No way this isn’t an all out horror movie. Lots of thriller aspects here, but this is pure horror in most of its best moments. Truly, it is filled with existential dread. The situation in which Mickey (Bentley) finds himself is downright awful, though, not exactly a situation he didn’t beg into being. It’s his fault, but there’s such a terror within his journey alongside serial killer James (Borkowski). Thing is, right from the beginning you keep wondering “how the hell is this even happening?”. Then constantly you find yourself flying along the rollercoaster, right there with Mickey, right there with James, and it’s as if you’re there most of the time. Insanity bubbles and boils scene after scene. Right before the hour mark, there’s a sequence that made my whole spine tighten and the intensity had me at the edge of the couch. You’ll know which one: starts with Mickey meeting a woman at her door, right before he’s blindsided by James. The whole time there’s an uneasy feeling, throwing you off balance. Though, no telling how anything will happen.
A major creep factor in The Ungodly is the backstory of James Lemac. You don’t get too much explicitly shown, except for a brief moment where a young James and his mother are seen in dreamy images down in the dark basement, lashes on the boy’s back already and his mother acting very.. inappropriately, I want to say? Either way, whatever the description, these shots are scary in an under the surface way. They grind beneath your skin and will make you feel icky. Works great. Instead of slamming the viewer in the face with expository dialogue, long winded explanations for why Lemac is the killer he has become, there’s lots of subtle madness around the corners and in the small moments between the action.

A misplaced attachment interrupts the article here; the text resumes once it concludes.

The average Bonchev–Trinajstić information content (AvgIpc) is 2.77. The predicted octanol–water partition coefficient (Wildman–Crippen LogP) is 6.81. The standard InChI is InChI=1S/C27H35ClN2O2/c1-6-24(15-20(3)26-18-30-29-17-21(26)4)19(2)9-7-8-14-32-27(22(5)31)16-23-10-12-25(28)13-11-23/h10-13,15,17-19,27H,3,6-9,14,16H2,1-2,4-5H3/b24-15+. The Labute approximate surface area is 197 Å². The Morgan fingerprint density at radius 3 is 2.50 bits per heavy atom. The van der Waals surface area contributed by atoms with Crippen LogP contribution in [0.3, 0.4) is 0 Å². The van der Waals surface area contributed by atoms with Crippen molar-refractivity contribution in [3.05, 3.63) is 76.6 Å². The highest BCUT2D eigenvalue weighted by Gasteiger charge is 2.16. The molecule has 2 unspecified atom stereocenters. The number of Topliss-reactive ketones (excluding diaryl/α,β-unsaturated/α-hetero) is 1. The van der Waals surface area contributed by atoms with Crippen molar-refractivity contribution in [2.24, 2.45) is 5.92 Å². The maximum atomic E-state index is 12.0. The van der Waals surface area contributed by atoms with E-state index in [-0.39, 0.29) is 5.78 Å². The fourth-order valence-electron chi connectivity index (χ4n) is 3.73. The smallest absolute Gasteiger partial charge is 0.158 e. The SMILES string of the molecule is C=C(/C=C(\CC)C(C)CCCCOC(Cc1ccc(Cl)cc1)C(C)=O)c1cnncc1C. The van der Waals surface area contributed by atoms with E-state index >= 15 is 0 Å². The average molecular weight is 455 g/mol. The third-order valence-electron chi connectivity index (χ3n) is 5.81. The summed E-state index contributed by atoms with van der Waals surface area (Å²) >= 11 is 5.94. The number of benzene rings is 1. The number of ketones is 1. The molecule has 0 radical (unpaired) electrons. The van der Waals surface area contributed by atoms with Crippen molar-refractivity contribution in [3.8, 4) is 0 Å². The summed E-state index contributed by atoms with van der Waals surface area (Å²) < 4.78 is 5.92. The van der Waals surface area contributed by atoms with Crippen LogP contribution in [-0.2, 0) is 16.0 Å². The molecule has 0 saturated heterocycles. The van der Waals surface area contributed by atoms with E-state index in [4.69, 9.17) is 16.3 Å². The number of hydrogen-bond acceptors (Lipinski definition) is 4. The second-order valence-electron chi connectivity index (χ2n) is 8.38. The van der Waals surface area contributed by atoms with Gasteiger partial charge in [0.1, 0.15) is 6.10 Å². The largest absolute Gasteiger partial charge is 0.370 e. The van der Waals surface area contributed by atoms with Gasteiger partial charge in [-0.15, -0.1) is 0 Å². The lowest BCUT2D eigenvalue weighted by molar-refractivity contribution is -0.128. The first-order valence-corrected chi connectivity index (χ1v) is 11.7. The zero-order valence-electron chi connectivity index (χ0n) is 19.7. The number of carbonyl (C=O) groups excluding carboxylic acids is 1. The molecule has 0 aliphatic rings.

Not entirely sure, or sure at all of why The Ungodly isn’t better regarded/known among film fans. It’s one of the better horror-thrillers I’ve watched in a while. Certainly must have been one of the best out of 2007 (serial killer horror), for me anyways. Not only are there creepy scares, intense performances, lots of good stuff in regards to terror, you’ll also find it’s shot well. The cinematography looks spectacular, this DVD release I snatched up is great quality.
In my books? 4 out of 5 stars. A fascinating take on the serial killer film with two solid actors and a horrifying (in all the right ways) screenplay. If you can get your hands on a copy, do it. At the very least this is something out of the way compared to many other horrors like it, you’ll probably find something intriguing to focus on. Say what you will: it’s not typical, in any sense.